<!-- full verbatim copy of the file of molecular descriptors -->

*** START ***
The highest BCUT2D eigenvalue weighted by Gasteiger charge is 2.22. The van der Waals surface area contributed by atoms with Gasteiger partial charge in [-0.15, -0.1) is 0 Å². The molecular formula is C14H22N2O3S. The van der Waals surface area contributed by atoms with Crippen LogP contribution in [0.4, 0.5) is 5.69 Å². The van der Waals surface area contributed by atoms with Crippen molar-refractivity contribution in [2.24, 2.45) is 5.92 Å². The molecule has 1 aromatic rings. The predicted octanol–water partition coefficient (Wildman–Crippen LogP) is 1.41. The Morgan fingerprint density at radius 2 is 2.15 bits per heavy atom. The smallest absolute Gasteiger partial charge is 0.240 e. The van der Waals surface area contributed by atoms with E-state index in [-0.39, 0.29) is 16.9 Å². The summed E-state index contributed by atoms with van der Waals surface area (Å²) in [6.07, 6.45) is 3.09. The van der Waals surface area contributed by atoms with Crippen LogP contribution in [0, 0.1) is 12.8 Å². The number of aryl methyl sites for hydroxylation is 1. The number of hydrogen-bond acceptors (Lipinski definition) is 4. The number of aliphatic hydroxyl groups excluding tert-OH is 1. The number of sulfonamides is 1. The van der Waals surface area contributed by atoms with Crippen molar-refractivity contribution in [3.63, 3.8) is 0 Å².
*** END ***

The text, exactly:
The highest BCUT2D eigenvalue weighted by Gasteiger charge is 2.22. The van der Waals surface area contributed by atoms with Gasteiger partial charge in [-0.15, -0.1) is 0 Å². The molecular formula is C14H22N2O3S. The van der Waals surface area contributed by atoms with Crippen LogP contribution in [0.4, 0.5) is 5.69 Å². The van der Waals surface area contributed by atoms with Crippen molar-refractivity contribution in [2.24, 2.45) is 5.92 Å². The molecule has 1 aromatic rings. The predicted octanol–water partition coefficient (Wildman–Crippen LogP) is 1.41. The Morgan fingerprint density at radius 2 is 2.15 bits per heavy atom. The smallest absolute Gasteiger partial charge is 0.240 e. The van der Waals surface area contributed by atoms with E-state index in [-0.39, 0.29) is 16.9 Å². The summed E-state index contributed by atoms with van der Waals surface area (Å²) in [6.07, 6.45) is 3.09. The van der Waals surface area contributed by atoms with Crippen LogP contribution in [0, 0.1) is 12.8 Å². The number of aryl methyl sites for hydroxylation is 1. The number of hydrogen-bond acceptors (Lipinski definition) is 4. The number of aliphatic hydroxyl groups excluding tert-OH is 1. The number of sulfonamides is 1. The van der Waals surface area contributed by atoms with Crippen molar-refractivity contribution in [3.63, 3.8) is 0 Å².